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Workshop
eXplainable AI approaches for debugging and diagnosis
Roberto Capobianco · Biagio La Rosa · Leilani Gilpin · Wen Sun · Alice Xiang · Alexander Feldman

Tue Dec 14 05:00 AM -- 02:30 PM (PST) @ None

Recently, artificial intelligence (AI) has seen the explosion of deep learning (DL) models, which are able to reach super-human performance in several tasks. These improvements, however, come at a cost: DL models are `black boxes’’, where one feeds an input and obtains an output without understanding the motivations behind that prediction or decision. The eXplainable AI (XAI) field tries to address such problems by proposing methods that explain the behavior of these networks.
In this workshop, we narrow the XAI focus to the specific case in which developers or researchers need to debug their models and diagnose system behaviors. This type of user typically has substantial knowledge about the models themselves but needs to validate, debug, and improve them.

This is an important topic for several reasons. For example, domains like healthcare and justice require that experts are able to validate DL models before deployment. Despite this, the development of novel deep learning models is dominated by trial-and-error phases guided by aggregated metrics and old benchmarks that tell us very little about the skills and utility of these models. Moreover, the debugging phase is a nightmare for practitioners too.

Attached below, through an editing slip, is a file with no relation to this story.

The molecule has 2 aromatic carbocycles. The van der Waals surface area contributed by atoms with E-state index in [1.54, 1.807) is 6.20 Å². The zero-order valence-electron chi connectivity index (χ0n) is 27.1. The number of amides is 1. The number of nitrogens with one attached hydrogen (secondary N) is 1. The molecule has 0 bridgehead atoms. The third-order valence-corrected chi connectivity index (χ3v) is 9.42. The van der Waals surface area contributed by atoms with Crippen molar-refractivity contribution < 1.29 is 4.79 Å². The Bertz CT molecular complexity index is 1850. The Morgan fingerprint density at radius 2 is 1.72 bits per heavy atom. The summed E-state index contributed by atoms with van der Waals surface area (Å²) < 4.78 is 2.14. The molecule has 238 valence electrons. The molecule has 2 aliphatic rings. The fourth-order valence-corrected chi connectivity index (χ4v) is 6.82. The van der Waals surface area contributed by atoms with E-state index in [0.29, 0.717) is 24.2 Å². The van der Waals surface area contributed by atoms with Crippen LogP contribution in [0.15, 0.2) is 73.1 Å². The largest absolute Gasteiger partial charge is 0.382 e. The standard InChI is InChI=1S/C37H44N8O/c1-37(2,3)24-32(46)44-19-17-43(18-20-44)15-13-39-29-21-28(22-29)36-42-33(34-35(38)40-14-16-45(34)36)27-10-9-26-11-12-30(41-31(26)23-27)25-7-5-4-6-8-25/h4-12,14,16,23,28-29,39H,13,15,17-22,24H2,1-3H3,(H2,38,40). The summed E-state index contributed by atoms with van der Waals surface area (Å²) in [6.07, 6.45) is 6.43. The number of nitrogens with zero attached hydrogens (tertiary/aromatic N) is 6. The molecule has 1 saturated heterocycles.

Another community that is working on tracking and debugging machine learning models is the visual analytics one, which proposes systems that help users to understand and interact with machine learning models. In the last years, the usage of methodologies that explain DL models became central in these systems. As a result, the interaction between the XAI and visual analytics communities became more and more important.

The workshop aims at advancing the discourse by collecting novel methods and discussing challenges, issues, and goals around the usage of XAI approaches to debug and improve current deep learning models. In order to achieve this goal, the workshop aims at bringing researchers and practitioners from both fields, strengthening their collaboration.

Join our Slack channel for Live and Offline Q/A with authors and presenters!

#### Author Information

##### Leilani Gilpin (UC Santa Cruz)

I'm a PhD Student in the Department of Electrical Engineering and Computer Science (EECS-Course 6) and the Artificial Intelligence Lab (CSAIL) at MIT working under the supervision of Professor Gerald Jay Sussman. My research is in the area of Artificial Intelligence, where I am working to help autonomous vehicles (and other autonomous machines) to explain themselves. Before returning to academia, I worked at Palo Alto Research Center as a Member of Technical Staff where I worked on anomaly detection in healthcare. I received an M.S. student in Computational and Mathematical Engineering at Stanford University, and a B.S. in Computer Science with Highest Honors, a B.S. in Mathematics with Honors, and a Music Minor at UC San Diego.